Tree Wrapping Event
In an effort to preserve our neighbourhood trees, Trees Riverview organized a tree wrapping event along the Red River (near Balfour Ave and Churchill Drive) on Saturday May 28.
We wrapped approximately 100 trees in stucco wire to protect from beaver damage—which has been prevalent on our riverbanks in recent years.
Kevin Land, wildlife & stewardship technician for the City, joined the nine volunteers to provide guidance and some learning on how best to protect from beaver damage.
We learned that the City doesn’t relocate beavers, as this just moves the problem of tree damage to a new neighbourhood. In addition, moving a beaver into another beaver’s territory could be a death sentence for one of them. Beavers are highly territorial. Lethal traps are also a last resort—only if infrastructure is at risk.
Stucco wire is strong so beavers can’t get through it. Wrapping trees loosely means they can continue growing for years before the wire needs to be replaced.
Not all trees should be wrapped, leaving lower-value trees for the beavers. “Some trees are for wildlife and some trees are for people,” Kevin told us. Willows are resilient and will resucker. Poplars are highly desired by beavers.
Depending on the levels of damage next fall when water levels are lower, Trees Riverview will consider another tree wrapping event. A huge thank-you to volunteers who came out for this event!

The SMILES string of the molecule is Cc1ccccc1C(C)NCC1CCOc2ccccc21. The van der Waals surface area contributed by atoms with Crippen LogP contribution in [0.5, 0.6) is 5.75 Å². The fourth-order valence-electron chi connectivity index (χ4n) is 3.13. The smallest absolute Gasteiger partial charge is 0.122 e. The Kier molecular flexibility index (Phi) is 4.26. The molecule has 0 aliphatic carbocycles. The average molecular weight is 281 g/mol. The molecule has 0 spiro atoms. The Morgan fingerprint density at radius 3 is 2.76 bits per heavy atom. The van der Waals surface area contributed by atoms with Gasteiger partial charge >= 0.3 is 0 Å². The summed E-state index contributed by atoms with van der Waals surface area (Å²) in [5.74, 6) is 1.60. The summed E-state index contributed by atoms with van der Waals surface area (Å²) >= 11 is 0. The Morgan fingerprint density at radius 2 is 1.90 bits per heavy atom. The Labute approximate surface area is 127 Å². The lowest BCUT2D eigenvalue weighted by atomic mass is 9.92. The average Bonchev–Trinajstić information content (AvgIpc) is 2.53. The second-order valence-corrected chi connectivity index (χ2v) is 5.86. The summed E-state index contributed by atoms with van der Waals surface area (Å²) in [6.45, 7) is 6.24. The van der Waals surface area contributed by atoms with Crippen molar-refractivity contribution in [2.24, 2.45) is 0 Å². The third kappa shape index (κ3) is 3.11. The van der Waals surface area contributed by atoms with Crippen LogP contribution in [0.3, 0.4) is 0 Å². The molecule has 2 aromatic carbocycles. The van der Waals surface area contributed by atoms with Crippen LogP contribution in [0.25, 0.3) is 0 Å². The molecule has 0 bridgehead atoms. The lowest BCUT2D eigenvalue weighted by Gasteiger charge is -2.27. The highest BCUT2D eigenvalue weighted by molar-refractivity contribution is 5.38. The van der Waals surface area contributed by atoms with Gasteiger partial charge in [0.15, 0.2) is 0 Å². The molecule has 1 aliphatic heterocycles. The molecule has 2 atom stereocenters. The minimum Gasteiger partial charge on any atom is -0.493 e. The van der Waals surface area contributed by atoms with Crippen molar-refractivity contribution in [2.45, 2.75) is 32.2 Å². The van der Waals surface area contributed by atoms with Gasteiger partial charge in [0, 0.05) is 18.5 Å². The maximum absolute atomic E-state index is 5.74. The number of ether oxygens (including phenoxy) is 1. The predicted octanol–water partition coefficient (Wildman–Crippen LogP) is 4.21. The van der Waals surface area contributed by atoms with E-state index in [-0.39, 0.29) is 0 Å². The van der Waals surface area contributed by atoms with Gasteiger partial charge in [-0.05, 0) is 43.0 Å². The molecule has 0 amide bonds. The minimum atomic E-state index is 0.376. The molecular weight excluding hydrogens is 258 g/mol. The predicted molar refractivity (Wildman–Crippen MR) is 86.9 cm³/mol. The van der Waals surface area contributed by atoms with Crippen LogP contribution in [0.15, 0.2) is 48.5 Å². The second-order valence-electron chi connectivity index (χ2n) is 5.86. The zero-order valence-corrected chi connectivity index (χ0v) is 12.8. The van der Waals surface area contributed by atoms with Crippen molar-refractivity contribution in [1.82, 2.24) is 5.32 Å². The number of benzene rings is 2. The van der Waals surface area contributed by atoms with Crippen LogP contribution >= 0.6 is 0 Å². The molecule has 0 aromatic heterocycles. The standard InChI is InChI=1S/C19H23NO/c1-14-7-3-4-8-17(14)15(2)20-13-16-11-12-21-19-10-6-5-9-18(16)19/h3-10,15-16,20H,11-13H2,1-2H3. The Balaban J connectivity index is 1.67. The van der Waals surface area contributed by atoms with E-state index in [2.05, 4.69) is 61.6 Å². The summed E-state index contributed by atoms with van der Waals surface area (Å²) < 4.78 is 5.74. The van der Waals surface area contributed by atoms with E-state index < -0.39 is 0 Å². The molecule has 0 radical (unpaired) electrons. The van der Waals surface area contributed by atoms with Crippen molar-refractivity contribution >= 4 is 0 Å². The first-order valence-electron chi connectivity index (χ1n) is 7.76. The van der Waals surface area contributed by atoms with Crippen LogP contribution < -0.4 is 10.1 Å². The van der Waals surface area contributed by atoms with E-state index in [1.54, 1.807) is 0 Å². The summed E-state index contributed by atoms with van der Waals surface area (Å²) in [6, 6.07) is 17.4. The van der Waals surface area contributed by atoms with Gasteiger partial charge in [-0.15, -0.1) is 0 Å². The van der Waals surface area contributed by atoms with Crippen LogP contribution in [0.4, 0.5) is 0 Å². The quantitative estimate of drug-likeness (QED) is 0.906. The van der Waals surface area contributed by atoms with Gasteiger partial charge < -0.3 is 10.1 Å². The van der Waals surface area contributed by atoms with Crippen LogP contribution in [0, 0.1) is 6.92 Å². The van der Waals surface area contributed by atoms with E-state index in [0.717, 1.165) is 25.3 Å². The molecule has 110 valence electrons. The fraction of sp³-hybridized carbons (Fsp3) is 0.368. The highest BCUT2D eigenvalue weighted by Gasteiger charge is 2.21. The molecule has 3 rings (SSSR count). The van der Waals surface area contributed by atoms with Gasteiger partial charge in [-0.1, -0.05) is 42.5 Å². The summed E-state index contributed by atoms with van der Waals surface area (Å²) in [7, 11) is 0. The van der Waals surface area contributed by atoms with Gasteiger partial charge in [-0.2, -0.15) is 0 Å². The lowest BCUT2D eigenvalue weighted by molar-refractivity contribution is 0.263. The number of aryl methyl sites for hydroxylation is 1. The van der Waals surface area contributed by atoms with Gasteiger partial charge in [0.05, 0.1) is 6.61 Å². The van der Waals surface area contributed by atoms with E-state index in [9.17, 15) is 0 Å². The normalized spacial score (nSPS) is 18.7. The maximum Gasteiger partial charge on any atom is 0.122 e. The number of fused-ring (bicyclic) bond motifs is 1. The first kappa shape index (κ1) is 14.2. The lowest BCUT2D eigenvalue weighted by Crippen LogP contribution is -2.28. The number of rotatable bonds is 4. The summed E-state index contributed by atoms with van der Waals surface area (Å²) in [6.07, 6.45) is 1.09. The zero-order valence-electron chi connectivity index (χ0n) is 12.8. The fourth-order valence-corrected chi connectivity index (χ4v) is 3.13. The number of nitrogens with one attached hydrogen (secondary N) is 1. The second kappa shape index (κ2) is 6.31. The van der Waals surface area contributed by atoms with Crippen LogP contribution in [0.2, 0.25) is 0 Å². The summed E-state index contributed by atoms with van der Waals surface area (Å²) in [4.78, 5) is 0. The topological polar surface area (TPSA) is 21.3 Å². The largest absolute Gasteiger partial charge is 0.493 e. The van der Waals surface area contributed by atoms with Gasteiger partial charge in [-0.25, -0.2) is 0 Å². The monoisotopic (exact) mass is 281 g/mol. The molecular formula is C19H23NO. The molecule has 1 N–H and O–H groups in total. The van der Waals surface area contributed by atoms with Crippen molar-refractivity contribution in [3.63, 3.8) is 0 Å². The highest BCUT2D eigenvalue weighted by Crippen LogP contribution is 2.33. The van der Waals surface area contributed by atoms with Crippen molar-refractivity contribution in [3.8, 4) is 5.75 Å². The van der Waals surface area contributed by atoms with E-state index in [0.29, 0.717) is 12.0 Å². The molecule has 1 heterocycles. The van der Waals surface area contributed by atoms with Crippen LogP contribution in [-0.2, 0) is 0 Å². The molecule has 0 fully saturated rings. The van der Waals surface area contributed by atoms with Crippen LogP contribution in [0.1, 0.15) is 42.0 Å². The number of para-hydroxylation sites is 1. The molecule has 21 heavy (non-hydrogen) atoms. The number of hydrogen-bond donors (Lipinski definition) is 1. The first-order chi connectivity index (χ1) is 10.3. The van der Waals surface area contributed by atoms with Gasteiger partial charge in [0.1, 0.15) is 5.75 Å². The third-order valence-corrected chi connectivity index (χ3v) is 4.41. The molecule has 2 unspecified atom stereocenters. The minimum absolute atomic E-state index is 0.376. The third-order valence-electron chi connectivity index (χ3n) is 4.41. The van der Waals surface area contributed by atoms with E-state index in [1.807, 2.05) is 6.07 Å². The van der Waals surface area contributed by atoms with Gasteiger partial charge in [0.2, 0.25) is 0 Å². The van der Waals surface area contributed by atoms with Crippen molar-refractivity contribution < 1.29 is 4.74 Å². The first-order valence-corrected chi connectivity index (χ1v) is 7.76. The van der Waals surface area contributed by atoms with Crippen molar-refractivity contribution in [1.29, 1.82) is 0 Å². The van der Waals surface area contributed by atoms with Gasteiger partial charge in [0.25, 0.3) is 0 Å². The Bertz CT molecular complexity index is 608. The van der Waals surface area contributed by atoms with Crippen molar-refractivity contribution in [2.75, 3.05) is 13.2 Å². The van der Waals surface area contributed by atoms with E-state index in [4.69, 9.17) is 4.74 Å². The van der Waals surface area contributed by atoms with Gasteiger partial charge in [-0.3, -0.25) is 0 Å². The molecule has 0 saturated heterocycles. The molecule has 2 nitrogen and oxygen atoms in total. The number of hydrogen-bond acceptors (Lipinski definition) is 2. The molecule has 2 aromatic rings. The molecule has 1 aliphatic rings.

A big shoutout to Steve Newton and Jean Altemeyer who organized another (non-Trees Riverview) community greening event—this time tree and shrub planting near the river. You will likely have seen the hundreds of bare root stock planted in row upon row standing like memorial crosses close to Ashland Ave at Churchill Drive.
Volunteers included community members from Riverview as well as some kind helpers from Kingston Row/Crescent, along with students from College Churchill High School. They planted more than 1100 trees/shrubs over four planting days.
The trees/shrubs are a mix of 9 species for good diversity, including dogwood, linden, Manitoba maple and saskatoons.
Again, City naturalist staff were on hand to distribute supplies and offer direction. The City provided the bare root stock and planting supplies, with funding from CN (among other sources).
Steve came up with the idea after participating in a community planting in another neighbourhood. Their goals: help diversify tree species, offset beaver damage and other tree loss in the neighbourhood, decrease the amount of monoculture grass (while leaving plenty of space for much used playing fields and cross country ski trails), engage the community and enhance the beauty around us.